Two UK industry bodies have formed a taskforce to provide input to the investigation in the UK of early-stage clinical trial design, convened after six men suffered serious side effects in a Phase I trial at a North London hospital.
The volunteers in the study received the drug, TeGenero’s TGN1412, at a dedicated clinical unit run by Parexel at Northwick Park Hospital in North London. They suffered almost immediate adverse reactions, leading to multiple organ failure, which caused them to be hospitalised.
And this prompted the UK’s Medicine and Healthcare products Regulatory Agency (MHRA) to start the investigation last month to “consider what necessary changes to clinical trials may be required.”
The probe is led by Prof Gordon Duff, professor of molecular medicine at Sheffield University. It will look specifically at how trials should be designed and overseen for biological molecules with novel mechanisms of action, especially those targeted at the immune system and those with highly species-specific action. It is due to deliver a verdict in July.
An earlier MHRA investigation found that the most likely cause of the adverse events was an unexpected effect of the drug that could not have been predicted in laboratory testing, rather than a result of deviation from the agreed trial protocol or a manufacturing error.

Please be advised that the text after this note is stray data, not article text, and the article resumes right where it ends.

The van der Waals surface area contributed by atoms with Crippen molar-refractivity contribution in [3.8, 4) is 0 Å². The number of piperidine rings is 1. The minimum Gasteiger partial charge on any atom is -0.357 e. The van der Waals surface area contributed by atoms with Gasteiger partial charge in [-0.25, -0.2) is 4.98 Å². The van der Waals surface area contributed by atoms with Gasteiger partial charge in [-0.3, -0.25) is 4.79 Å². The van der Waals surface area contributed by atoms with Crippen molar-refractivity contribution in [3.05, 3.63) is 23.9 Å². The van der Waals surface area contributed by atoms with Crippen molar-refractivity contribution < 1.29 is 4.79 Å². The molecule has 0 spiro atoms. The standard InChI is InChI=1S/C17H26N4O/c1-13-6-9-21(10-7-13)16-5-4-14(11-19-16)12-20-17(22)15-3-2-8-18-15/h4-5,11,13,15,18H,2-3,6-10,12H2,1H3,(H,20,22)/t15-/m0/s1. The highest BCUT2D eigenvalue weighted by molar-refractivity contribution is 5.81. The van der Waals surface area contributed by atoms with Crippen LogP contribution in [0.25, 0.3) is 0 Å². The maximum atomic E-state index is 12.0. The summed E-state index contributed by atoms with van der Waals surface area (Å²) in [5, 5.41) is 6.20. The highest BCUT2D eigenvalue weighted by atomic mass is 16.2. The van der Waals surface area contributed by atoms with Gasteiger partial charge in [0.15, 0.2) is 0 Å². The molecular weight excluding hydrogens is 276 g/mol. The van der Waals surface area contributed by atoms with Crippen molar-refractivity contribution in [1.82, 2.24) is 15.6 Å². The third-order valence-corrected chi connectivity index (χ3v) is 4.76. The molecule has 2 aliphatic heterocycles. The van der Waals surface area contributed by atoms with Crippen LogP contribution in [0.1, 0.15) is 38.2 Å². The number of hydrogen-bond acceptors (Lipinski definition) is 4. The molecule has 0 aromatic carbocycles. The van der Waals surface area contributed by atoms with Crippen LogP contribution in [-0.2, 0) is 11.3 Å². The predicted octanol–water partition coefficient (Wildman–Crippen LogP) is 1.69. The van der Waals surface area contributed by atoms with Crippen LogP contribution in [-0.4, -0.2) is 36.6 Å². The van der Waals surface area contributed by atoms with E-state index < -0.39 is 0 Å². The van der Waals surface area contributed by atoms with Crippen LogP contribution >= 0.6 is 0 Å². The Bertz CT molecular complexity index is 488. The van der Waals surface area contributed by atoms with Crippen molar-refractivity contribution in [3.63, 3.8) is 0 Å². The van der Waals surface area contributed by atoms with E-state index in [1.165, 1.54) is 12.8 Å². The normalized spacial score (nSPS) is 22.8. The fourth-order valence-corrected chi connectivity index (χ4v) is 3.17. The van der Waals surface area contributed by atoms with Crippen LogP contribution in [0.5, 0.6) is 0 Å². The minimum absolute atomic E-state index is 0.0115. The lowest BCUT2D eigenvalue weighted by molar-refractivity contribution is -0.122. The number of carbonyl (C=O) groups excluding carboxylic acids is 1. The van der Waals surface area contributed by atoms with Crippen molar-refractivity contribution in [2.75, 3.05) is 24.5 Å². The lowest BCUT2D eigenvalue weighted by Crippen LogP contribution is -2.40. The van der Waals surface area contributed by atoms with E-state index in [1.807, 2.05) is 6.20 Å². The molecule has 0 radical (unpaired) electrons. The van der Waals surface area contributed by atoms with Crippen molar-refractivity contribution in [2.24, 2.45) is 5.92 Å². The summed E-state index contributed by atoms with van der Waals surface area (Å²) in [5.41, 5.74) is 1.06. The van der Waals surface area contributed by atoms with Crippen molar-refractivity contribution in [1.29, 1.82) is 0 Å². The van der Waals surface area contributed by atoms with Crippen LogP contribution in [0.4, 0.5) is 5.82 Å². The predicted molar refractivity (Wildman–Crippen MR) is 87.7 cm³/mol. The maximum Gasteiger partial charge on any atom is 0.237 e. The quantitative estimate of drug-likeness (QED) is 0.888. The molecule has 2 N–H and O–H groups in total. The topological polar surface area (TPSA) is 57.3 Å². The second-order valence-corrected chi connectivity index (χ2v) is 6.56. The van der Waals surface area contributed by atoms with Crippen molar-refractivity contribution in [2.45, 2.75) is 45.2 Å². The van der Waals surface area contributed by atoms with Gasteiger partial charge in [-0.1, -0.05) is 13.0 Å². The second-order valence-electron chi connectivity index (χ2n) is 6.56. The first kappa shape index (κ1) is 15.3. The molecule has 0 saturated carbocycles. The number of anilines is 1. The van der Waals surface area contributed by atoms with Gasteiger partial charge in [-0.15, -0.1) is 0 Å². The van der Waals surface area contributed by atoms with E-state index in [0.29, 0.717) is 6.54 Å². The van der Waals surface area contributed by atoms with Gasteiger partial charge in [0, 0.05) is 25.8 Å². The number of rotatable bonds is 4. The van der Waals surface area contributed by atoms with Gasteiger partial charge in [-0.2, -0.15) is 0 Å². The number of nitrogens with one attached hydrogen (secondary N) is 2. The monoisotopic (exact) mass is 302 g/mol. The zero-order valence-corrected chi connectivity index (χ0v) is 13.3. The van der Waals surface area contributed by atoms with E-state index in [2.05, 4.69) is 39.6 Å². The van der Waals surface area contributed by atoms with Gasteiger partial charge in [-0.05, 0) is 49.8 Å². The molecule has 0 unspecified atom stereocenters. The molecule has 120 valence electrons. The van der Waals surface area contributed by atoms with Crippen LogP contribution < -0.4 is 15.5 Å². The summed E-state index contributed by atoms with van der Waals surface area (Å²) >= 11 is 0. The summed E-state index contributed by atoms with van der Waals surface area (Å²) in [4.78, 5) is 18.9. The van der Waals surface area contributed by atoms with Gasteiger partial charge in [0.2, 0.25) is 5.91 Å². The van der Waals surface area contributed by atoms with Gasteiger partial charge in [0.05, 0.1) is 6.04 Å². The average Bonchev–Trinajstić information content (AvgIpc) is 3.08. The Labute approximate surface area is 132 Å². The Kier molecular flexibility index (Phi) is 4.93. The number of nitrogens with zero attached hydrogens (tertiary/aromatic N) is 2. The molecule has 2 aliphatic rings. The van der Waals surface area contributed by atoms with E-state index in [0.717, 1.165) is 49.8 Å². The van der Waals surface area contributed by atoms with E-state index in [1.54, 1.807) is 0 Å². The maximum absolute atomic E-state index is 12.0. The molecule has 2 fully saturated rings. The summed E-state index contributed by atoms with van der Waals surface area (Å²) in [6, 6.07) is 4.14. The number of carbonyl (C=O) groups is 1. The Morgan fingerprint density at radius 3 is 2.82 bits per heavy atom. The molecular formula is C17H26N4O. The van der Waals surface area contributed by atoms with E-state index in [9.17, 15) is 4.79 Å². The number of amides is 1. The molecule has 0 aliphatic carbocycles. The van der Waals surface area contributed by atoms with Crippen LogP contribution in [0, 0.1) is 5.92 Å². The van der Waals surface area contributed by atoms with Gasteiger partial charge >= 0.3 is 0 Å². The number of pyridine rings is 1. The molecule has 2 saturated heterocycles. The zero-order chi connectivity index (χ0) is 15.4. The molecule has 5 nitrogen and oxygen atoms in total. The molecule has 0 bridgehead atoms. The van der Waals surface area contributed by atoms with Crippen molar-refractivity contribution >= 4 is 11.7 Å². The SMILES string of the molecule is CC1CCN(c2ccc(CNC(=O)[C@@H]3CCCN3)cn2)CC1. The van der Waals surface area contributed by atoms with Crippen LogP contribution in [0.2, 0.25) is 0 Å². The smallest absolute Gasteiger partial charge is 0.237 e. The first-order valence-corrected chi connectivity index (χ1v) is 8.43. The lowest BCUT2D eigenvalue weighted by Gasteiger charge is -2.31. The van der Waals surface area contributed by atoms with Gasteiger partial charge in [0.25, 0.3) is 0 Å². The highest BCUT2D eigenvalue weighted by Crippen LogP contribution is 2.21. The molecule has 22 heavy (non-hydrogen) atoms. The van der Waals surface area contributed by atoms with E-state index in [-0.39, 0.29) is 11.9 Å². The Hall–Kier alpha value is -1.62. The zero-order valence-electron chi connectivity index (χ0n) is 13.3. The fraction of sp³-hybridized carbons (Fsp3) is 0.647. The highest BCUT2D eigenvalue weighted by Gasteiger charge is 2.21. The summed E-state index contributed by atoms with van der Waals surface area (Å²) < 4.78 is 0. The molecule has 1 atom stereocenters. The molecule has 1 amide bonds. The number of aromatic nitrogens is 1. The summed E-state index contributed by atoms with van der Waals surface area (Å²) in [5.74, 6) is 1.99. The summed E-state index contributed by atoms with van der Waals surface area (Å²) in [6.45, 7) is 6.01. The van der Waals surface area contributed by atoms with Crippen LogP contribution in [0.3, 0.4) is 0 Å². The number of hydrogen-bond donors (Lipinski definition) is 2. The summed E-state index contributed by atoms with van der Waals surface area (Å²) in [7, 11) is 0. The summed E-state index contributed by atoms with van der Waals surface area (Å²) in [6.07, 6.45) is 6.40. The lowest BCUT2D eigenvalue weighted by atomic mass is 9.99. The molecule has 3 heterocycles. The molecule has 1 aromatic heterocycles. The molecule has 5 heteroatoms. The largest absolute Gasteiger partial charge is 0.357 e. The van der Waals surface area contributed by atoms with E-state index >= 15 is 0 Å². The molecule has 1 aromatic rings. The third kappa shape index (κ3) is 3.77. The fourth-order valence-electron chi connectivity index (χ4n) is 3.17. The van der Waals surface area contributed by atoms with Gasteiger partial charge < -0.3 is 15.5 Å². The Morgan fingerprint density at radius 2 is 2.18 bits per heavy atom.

However, two experts, cited by the BBC yesterday, have suggested that the effect should have been predictable using different tests than those employed by TeGenero – with the backing of regulators – because TGN1412’s mode of action is different from other antibodies that have gone through clinical testing in the past. The drug is a new class of monoclonal antibody which has a stimulatory mode of action.
The Association of the British Pharmaceutical Industry (ABPI) and the BioIndustry Association (BIA) said yesterday the taskforce would be co-chaired by Dr David Chiswell and Sir Colin Dollery and include industry experts in fields such as immunology, biopharmaceutical development and clinical trials.
David Chiswell is chairman of the BIA and was a founder of Cambridge Antibody Technology, set to be acquired by AstraZeneca for $1.3 billion. He also holds board positions at Sosei, Arrow Therapeutics and Daniolabs. Sir Colin is a senior R&D consultant for GlaxoSmithKline and has particular expertise in taking drugs from preclinical development into early studies in man.